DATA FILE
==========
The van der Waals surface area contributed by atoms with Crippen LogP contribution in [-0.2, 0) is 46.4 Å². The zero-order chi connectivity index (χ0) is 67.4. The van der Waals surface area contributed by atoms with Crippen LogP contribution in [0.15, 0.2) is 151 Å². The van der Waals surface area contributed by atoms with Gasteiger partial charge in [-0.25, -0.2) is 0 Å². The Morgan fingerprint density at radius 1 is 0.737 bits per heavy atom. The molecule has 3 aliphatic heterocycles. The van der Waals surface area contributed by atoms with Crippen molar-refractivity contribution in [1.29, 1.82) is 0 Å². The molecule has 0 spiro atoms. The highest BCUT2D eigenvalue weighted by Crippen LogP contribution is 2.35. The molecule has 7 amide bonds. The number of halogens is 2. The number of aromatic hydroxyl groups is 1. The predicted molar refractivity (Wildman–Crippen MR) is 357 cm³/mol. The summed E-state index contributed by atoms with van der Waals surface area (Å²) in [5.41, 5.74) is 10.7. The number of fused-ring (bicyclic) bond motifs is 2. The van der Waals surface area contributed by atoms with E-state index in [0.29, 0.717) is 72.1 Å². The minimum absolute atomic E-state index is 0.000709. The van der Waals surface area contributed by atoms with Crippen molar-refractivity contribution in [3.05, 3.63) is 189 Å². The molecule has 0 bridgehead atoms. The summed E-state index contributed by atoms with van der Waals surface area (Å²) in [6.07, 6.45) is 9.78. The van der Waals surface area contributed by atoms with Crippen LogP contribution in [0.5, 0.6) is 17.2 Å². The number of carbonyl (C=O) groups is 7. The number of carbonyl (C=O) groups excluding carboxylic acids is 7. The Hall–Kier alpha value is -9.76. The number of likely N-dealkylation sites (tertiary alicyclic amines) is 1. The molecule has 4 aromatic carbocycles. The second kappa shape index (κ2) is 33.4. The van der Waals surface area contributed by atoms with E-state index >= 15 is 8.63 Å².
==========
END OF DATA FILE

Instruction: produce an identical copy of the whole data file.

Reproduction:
The van der Waals surface area contributed by atoms with Crippen LogP contribution in [-0.2, 0) is 46.4 Å². The zero-order chi connectivity index (χ0) is 67.4. The van der Waals surface area contributed by atoms with Crippen LogP contribution in [0.15, 0.2) is 151 Å². The van der Waals surface area contributed by atoms with Gasteiger partial charge in [-0.25, -0.2) is 0 Å². The Morgan fingerprint density at radius 1 is 0.737 bits per heavy atom. The molecule has 3 aliphatic heterocycles. The van der Waals surface area contributed by atoms with Crippen molar-refractivity contribution in [1.29, 1.82) is 0 Å². The molecule has 0 spiro atoms. The highest BCUT2D eigenvalue weighted by Crippen LogP contribution is 2.35. The molecule has 7 amide bonds. The number of halogens is 2. The number of aromatic hydroxyl groups is 1. The predicted molar refractivity (Wildman–Crippen MR) is 357 cm³/mol. The summed E-state index contributed by atoms with van der Waals surface area (Å²) in [5.41, 5.74) is 10.7. The number of fused-ring (bicyclic) bond motifs is 2. The van der Waals surface area contributed by atoms with E-state index in [0.29, 0.717) is 72.1 Å². The minimum absolute atomic E-state index is 0.000709. The van der Waals surface area contributed by atoms with Crippen molar-refractivity contribution in [3.05, 3.63) is 189 Å². The molecule has 0 bridgehead atoms. The summed E-state index contributed by atoms with van der Waals surface area (Å²) in [6.07, 6.45) is 9.78. The van der Waals surface area contributed by atoms with Crippen LogP contribution in [0.5, 0.6) is 17.2 Å². The number of carbonyl (C=O) groups is 7. The number of carbonyl (C=O) groups excluding carboxylic acids is 7. The Hall–Kier alpha value is -9.76. The number of likely N-dealkylation sites (tertiary alicyclic amines) is 1. The molecule has 4 aromatic carbocycles. The second kappa shape index (κ2) is 33.4. The van der Waals surface area contributed by atoms with E-state index >= 15 is 8.63 Å².